Love Addiction in The Age of The Corona Virus

Help the Helper - The Becoming Counseling

“An intelligent person can rationalize anything; a wise person doesn’t try”

-Jen Knox


The focus of this particular post will be on love addiction in the age of the Corona Virus. Please keep in mind this is but a broad, general stroke about a complex issue; one that I hold close to my heart. I invite those who struggle with addiction of any kind, to understand they are not alone in how addiction has a special way of driving us to make destructive decisions while feeling as though we are completely justifiable in our actions. Our behaviors in our addiction may present as insane to others & even to ourselves once we are out of “the fog” but deep down our authentic self is very much sane, alone, & hurting. Sex & love addiction is no different & yes, it’s really “a thing”.


In the age of the Corona Virus, we have been forced to rely solely on technology as a means of connecting with others. How wonderful it is that we have such tools to remain connected & productive. For those struggling with love addiction, however, technology and isolation can be a dangerous road to destructive behaviors. So to all the sex & love addicts out there, who are having an impulse to call that ex or love interest &/or stalk their social media, please pay attention: put the phone down, take your hand off of the laptop & keep reading. If you are tempted to connect with your ex, your married high school or college flame, the crush on your married neighbor or co-worker, reaching out is probably NOT the best idea. If you are in a committed monogamous relationship & those you want to reach out to are single, probably NOT the best idea. If you are single and believe you will only be happy in a relationship, still probably NOT the best idea. 


This doesn’t mean that anyone who looks up their old flames is a love addict. As with any addiction the behaviors become compulsive, obsessive, & distracting from daily responsibilities & when not engaged in the behaviors, we are left moody, anxious, or depressed. Some people can look up Johnny Joe or Sally Sue, see what they’re up to and move on with their life. Love addiction, however, carries with it the powerful tool of fantasy; not necessarily sexual fantasy but fantasy of how things could be or maybe if we could only get that person to be with us or if the world would just leave us alone so we can “make things right” &/or be with our “soulmate”. The fantasy is protected like an expensive jewel by the soft cushions of rationalizations, justifications, & denial. 


Another component that accompanies addiction, this one being no different, is distorted thinking. An example of this would be thinking that one’s value as a person results from romantic/sexual interest/attention from others. With an intimacy disorder, such as love addiction, comes a deep sense of loneliness, sometimes so deep that we deny it even exists because to feel it can be frightening. We as humans are wired to love & be loved but for some of us we then run from or sabotage such connection.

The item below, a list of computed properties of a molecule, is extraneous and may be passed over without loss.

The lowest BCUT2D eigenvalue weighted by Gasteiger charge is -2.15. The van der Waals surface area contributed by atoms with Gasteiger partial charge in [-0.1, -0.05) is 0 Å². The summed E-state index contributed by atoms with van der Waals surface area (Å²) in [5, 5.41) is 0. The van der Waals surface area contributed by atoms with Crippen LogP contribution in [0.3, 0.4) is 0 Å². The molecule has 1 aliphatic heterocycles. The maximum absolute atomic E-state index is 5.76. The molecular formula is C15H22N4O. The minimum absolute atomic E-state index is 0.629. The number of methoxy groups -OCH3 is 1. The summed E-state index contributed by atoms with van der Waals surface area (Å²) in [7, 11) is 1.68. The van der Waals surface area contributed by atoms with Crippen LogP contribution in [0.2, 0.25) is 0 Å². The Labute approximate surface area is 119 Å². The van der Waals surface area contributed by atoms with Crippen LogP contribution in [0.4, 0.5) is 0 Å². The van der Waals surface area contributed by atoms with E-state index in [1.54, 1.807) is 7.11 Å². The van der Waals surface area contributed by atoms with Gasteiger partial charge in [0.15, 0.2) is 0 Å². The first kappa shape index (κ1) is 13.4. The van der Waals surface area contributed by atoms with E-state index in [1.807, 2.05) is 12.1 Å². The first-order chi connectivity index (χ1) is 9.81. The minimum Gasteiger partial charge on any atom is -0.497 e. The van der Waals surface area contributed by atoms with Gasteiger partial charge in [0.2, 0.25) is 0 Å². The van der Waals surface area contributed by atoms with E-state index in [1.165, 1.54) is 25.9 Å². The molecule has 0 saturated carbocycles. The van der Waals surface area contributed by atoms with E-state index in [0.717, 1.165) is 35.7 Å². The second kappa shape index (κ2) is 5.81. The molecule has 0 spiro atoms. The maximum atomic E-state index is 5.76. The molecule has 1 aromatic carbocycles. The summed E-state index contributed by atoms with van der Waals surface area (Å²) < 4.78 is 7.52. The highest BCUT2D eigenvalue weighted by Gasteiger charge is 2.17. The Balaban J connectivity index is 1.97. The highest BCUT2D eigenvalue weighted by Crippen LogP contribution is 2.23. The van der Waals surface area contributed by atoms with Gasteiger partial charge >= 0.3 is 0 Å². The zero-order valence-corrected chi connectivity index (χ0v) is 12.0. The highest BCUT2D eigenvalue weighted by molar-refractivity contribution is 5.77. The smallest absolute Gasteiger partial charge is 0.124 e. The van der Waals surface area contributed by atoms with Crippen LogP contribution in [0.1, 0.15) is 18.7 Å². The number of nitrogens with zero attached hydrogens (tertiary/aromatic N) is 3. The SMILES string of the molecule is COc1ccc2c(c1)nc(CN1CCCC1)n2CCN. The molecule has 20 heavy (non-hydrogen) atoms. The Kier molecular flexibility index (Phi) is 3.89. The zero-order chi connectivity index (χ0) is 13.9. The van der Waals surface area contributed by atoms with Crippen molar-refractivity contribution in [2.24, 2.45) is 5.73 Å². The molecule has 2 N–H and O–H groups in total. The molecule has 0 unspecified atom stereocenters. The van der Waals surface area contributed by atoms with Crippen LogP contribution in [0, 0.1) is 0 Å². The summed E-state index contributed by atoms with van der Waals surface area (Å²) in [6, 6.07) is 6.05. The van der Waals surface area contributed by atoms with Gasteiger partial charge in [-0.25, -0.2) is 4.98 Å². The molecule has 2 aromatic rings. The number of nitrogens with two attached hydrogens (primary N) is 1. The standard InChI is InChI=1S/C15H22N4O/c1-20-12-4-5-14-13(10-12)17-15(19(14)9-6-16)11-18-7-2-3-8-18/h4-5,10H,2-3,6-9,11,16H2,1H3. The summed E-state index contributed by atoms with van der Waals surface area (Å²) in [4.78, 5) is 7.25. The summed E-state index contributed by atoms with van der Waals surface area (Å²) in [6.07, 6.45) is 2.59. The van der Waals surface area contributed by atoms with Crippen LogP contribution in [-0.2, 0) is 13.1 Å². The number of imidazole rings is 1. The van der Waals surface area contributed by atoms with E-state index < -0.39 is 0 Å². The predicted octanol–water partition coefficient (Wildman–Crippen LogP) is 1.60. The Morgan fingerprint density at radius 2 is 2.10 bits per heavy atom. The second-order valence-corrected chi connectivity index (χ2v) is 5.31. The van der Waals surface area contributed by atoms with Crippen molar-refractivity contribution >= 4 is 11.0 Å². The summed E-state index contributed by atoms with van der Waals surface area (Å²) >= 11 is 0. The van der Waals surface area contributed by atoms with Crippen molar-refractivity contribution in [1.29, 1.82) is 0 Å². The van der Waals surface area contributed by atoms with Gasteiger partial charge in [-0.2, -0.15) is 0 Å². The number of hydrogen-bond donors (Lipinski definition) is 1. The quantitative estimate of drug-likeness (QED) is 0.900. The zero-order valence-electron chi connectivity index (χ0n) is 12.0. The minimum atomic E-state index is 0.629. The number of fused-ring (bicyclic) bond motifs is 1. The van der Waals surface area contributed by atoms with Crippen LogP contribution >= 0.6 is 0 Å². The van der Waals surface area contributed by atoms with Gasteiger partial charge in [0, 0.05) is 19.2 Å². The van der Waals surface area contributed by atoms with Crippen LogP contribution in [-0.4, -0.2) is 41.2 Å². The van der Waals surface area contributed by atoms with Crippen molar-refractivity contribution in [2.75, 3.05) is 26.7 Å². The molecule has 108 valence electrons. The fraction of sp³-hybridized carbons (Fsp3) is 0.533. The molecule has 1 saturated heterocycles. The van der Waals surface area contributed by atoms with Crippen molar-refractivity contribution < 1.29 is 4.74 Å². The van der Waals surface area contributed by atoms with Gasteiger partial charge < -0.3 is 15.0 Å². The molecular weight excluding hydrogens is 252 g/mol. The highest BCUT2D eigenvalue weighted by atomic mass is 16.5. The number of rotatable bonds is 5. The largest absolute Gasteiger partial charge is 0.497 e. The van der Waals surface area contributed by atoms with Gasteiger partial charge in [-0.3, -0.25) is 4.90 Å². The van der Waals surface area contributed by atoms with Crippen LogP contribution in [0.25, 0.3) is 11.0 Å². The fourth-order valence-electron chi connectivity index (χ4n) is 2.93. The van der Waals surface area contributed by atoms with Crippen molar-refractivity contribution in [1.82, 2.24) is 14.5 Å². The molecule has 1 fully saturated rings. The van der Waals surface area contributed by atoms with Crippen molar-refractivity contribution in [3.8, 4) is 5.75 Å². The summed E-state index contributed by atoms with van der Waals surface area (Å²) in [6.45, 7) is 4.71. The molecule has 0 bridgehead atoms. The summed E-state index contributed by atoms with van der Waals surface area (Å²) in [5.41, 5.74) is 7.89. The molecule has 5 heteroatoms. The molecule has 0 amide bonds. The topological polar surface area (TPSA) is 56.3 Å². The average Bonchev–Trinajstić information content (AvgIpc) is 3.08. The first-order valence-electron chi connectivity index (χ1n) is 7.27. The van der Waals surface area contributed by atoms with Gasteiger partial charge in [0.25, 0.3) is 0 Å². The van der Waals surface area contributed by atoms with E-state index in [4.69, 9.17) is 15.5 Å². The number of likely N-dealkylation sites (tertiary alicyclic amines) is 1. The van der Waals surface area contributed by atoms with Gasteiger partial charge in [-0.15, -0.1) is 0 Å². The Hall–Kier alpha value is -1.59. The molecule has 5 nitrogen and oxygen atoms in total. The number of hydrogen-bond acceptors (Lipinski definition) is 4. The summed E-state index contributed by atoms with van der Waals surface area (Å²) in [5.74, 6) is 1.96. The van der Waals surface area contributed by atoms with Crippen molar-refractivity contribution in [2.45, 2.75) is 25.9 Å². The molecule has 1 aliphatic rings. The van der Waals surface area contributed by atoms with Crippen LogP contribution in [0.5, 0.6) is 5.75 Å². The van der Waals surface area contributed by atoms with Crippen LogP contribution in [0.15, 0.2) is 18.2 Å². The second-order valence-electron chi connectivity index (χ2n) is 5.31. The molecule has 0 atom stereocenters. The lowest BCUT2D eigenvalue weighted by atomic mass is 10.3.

If this is something with which you struggle or can relate to, here are some suggestions to help you in those moments of feeling intense urgency, longing, & desire to reach out to a high risk person or spend hours on social media investigating their life, likes, comments, & down the rabbit hole we go…


  • Become willing to get honest with yourself & identify the emotion, loneliness
  • Find the message the emotion, loneliness is telling you, (ie. “he/she/they may be the one”; “I need closure so I’ll reach out this one last time”; “I will be happy once I’m in a relationship or have someone”, etc.)
  • Tell the emotion, loneliness that you see & hear it; acknowledge its presence without judgement 
  • Tell the emotion that in order to keep you both safe you need to reach out to someone you know who you know is emotionally safe for you, such as a family member, accountability partner, sponsor, platonic friend, therapist, a higher power, etc., then actually reach out to them (that’s not always easy, I know)


As you can see, our emotions play a big part in fueling our addictions. Emotions are ok. They are real. They are valid. The messages & instructions they tell us however, are not always accurate or in our best interest. To share a metaphor I heard once, “emotions are like children; you don’t want to stuff them in the trunk but you don’t want them driving the car either”. To combat addiction one of the things we must do is learn to regulate our emotions in a healthy way. I encourage anyone struggling to take that courageous, difficult step to ask for help. There is healing, freedom, & authentic love waiting for you on the other side.


– Emily Glenn, NCC, LPC, CSAT 

Emily is accepting new telehealth clients. She is a masters level clinician, a licensed professional counselor, and certified sex addiction therapist. Emily specializes in working with women struggling with intimacy disorders and addiction and/or various mental health issues. For more information on how to connect with our services or Emily personally please visit or email her at To book an appointment with her go to

Wes Cain, LPCA, NCC, IHC



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